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Fermilab Lecture Series presents:
Galileo and the Investigation of Nature
Dr. Domenico Bertoloni Meli,
Indiana University
Friday, October 16, 2009 @ 8 p.m.- Tickets $7

Presented in collaboration with the Cultural Association of Italians at Fermilab

This lecture offers novel perspectives on Galileo's contributions to the physico-mathematical disciplines, especially mechanics and astronomy, including his formulation of new mathematical sciences of the resistance of materials and of motion, and his path-breaking discoveries of the satellites of Jupiter and other celestial marvels. What was the status of knowledge in the mathematical disciplines when Galileo started his investigations? Which were the difficulties he encountered in his research? What are the lessons for today coming from his work? Dr. Meli believes that we have much to learn by looking at Galileo's struggle with the conceptual difficulties of the science of motion, with novel and highly dubious mathematical techniques, and with new and problematic instruments like the telescope. In an apparently paradoxical claim, Dr. Meli argues that we can learn more fruitful lessons from the past by paying close attention to Galileo's own intellectual problems and difficulties rather than by looking at history through modern eyes from the vantage point of our modern theories.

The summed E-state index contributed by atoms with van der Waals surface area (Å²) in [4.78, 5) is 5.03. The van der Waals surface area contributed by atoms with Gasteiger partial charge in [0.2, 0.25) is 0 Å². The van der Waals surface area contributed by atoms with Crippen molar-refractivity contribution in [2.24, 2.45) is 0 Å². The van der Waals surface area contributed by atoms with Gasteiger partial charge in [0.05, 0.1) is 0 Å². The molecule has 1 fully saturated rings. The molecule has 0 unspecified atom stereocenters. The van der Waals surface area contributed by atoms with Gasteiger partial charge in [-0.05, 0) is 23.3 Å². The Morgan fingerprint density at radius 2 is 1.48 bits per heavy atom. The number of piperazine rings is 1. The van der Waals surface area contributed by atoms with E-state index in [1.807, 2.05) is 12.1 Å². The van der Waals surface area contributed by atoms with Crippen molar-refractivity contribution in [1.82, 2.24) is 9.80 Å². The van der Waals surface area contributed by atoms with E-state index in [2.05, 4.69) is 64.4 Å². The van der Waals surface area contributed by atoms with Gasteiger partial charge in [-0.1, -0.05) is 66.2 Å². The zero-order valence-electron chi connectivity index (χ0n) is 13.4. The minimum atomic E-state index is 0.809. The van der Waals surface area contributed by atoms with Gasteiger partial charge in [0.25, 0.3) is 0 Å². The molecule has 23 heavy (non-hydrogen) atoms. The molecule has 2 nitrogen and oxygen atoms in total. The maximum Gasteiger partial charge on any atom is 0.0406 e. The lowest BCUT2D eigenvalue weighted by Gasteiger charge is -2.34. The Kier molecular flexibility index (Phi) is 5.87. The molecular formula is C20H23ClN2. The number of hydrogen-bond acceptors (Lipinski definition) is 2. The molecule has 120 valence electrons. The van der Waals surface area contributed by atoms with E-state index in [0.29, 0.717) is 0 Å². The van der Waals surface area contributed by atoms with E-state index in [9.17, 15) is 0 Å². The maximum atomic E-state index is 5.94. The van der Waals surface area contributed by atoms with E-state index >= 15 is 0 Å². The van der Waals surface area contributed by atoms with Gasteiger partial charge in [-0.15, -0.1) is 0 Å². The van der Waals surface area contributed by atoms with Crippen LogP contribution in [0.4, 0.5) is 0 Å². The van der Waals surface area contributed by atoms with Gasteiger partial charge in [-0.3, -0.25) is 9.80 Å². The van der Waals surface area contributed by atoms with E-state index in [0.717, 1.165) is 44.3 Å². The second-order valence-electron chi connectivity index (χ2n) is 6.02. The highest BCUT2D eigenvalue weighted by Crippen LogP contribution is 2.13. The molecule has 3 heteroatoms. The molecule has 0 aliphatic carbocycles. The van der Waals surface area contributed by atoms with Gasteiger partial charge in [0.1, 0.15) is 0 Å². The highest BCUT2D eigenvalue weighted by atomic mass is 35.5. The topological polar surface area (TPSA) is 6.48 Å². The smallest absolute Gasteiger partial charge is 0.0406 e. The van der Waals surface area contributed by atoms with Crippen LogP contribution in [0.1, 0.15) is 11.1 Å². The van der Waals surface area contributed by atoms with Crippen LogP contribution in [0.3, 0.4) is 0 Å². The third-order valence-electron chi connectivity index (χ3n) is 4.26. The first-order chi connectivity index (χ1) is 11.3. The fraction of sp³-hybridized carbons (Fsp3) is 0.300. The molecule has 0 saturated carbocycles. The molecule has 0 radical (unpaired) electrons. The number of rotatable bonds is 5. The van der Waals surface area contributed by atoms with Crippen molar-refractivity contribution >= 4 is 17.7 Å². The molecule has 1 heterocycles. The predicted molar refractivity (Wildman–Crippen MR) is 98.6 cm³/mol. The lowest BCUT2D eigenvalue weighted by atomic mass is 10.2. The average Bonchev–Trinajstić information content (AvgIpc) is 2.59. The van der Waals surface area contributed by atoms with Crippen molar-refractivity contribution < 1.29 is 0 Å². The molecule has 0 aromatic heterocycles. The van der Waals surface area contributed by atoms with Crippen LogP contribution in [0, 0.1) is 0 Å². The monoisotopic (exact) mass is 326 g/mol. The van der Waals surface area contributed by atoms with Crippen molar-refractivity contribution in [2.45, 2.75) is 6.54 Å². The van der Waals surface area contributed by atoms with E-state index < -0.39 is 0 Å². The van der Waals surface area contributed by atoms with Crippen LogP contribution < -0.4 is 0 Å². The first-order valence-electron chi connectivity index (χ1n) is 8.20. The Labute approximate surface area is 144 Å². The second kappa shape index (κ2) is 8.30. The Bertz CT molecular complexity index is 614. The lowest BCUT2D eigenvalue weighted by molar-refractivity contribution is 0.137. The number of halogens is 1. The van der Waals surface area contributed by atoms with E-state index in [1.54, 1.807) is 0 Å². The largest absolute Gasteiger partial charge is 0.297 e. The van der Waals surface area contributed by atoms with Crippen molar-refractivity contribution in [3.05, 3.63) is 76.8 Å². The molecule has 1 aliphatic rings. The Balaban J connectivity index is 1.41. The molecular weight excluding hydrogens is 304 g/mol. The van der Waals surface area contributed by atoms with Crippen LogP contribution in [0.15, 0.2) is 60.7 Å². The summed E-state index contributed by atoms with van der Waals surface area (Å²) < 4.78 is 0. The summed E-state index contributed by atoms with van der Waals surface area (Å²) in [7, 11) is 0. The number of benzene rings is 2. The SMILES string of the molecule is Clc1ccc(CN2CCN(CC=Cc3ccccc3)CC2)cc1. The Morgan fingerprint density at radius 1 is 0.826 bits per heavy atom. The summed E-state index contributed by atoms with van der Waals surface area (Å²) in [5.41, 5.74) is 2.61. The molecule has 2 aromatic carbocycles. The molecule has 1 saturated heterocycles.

Domenico Bertoloni Meli is Professor and Chair at the Department of History and Philosophy of Science, Indiana University, Bloomington. Bertoloni Meli holds a degree in Physics from the University of Pavia (1983) and a Ph.D. in the History of Science from Cambridge University (1988). He is the recipient of several prestigious fellowships and awards, including a fellowship from Jesus College (Cambridge, UK), a senior fellowship from the Dibner Institute at MIT, and more recently a one-year membership at the Institute for Advanced Study (Princeton), and a Guggenheim Fellowship. Bertoloni Meli has published on a wide range of topics in the history of science from the Renaissance to the Enlightenment, and especially on mechanics. His main publications include EQUIVALENCE AND PRIORITY: NEWTON VERSUS LIEBNIZ (Oxford University Press, 1993, paperback 1997) and recently THINKING WITH OBJECTS: THE TRANSFORMATION OF MECHANICS IN THE SEVENTEENTH CENTURY (Johns Hopkins, 2006).

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